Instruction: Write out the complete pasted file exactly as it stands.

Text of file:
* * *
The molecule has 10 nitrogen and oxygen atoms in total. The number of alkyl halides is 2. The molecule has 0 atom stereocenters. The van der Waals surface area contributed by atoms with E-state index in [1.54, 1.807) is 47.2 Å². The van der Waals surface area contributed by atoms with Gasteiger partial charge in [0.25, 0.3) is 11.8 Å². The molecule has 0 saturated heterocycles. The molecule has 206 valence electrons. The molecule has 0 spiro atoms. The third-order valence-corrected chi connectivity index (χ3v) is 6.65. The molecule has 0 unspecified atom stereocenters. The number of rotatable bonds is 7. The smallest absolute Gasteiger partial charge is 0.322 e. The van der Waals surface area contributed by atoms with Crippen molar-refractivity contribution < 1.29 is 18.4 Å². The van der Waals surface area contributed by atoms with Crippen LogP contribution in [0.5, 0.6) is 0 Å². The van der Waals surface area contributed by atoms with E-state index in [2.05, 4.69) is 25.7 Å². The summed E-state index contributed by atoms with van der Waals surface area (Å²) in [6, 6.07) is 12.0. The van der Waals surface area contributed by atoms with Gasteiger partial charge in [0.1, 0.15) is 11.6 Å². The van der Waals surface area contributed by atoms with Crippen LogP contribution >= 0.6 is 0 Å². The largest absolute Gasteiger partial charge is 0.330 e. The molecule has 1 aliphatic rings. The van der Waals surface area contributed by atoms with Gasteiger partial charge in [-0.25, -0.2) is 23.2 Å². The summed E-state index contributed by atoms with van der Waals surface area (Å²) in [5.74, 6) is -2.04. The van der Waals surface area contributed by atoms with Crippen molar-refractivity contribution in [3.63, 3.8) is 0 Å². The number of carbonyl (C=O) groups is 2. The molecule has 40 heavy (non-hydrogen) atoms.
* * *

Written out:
The molecule has 10 nitrogen and oxygen atoms in total. The number of alkyl halides is 2. The molecule has 0 atom stereocenters. The van der Waals surface area contributed by atoms with E-state index in [1.54, 1.807) is 47.2 Å². The van der Waals surface area contributed by atoms with Gasteiger partial charge in [0.25, 0.3) is 11.8 Å². The molecule has 0 saturated heterocycles. The molecule has 206 valence electrons. The molecule has 0 spiro atoms. The third-order valence-corrected chi connectivity index (χ3v) is 6.65. The molecule has 0 unspecified atom stereocenters. The number of rotatable bonds is 7. The smallest absolute Gasteiger partial charge is 0.322 e. The van der Waals surface area contributed by atoms with Crippen molar-refractivity contribution < 1.29 is 18.4 Å². The van der Waals surface area contributed by atoms with Crippen LogP contribution in [0.5, 0.6) is 0 Å². The van der Waals surface area contributed by atoms with E-state index in [2.05, 4.69) is 25.7 Å². The summed E-state index contributed by atoms with van der Waals surface area (Å²) in [6, 6.07) is 12.0. The van der Waals surface area contributed by atoms with Gasteiger partial charge in [0.1, 0.15) is 11.6 Å². The van der Waals surface area contributed by atoms with Crippen LogP contribution >= 0.6 is 0 Å². The largest absolute Gasteiger partial charge is 0.330 e. The molecule has 1 aliphatic rings. The van der Waals surface area contributed by atoms with Gasteiger partial charge in [-0.25, -0.2) is 23.2 Å². The summed E-state index contributed by atoms with van der Waals surface area (Å²) in [5.74, 6) is -2.04. The van der Waals surface area contributed by atoms with Crippen molar-refractivity contribution in [3.63, 3.8) is 0 Å². The number of carbonyl (C=O) groups is 2. The molecule has 40 heavy (non-hydrogen) atoms.